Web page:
Tags » QE

Fed As Interest-Rate Crackheads? The Funny Letter Received By Former FOMC’er Bob McTeer Regarding Cocaine Junkies

A Benjamin Cole post

“What is it about the Fed and raising rates? They are addicted to it like a junkie is addicted to cocaine as the one answer to every situation other than outright depression.”—A letter received by Bob McTeer, former Federal Open Market Committee (FOMC) member, as revealed on his… 385 more words

Monetary Policy

Markets suffer terminal trading with Bloomberg outage

Well anyone reading here already knew this, but WSJ’s Jon Hilsenrath — often referred to as the Fed’s mouthpiece — writes that the Fed may not be able to raise rates at June meeting. 204 more words

Economy

Cautious Conversations

John Williams: “I think the data show that U.S. inflation can be easily modeled in the following way: It runs about 2 percent, and then there is some fluctuation from commodity/import prices and the amount of slack in the labor market…to me it’s not that much of a puzzle that underlying inflation is running about half a percentage point below our 2 percent goal.”  Furthermore, “I don’t think speaks in any way to whether the U.S. 457 more words

Could Bunds hit -20bps?

As the ECB ratchets up its asset-buying programme, the question stands: how low can yields go? At the start of the year yields had some expectations of QE priced in.  310 more words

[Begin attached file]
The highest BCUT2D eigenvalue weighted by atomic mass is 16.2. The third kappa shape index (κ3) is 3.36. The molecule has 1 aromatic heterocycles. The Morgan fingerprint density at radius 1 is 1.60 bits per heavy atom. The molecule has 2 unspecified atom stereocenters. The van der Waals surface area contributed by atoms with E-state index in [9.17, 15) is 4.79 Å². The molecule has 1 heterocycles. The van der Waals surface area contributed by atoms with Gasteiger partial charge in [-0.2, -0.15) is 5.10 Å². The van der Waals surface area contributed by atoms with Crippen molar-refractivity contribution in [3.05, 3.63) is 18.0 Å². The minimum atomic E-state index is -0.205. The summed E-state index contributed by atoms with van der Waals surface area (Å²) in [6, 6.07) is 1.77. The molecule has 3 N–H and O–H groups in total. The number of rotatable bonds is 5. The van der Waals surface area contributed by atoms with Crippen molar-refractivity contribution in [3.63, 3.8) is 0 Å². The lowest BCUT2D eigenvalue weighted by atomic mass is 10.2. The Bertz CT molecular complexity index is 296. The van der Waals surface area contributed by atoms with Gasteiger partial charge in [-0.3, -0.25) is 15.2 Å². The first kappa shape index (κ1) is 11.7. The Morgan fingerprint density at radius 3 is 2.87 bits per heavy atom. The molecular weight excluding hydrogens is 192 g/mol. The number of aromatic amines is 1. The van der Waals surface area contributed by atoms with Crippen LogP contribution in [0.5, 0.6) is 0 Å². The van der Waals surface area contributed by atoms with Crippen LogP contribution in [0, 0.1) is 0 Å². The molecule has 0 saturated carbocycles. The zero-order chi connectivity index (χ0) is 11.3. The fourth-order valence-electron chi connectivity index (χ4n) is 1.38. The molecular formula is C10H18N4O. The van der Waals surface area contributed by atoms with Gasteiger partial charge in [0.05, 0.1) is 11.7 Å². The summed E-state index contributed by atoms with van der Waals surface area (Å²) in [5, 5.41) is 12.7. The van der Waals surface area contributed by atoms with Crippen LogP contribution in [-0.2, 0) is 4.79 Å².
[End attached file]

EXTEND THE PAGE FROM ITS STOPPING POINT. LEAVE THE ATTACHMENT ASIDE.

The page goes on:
Bunds

Notes From Underground: The Fed, Simon Potter and the Sorcerer's Apprentice

Another day of market volatility caused by __________ (fill in the blank). It seems that many pundits and talking heads have a cacophony of excuses for the recent bout of market moves that seem to be random and non-correlative. 892 more words

Fed

Day 72: 180 Turn around

$5.15 $1,029.55

Ended the day positive but surely not with a smile. The day started off early with an ECB meeting which lunged the Euro high while reciprocating the same for my day’s profits. 205 more words

Guess who holds even more US debt than China or Japan

Two of America’s largest creditors, Japan and China, are about to switch places.

Over the last few months, China has been slowly cutting back on its Treasury holdings as Japan has continued to build them up. 162 more words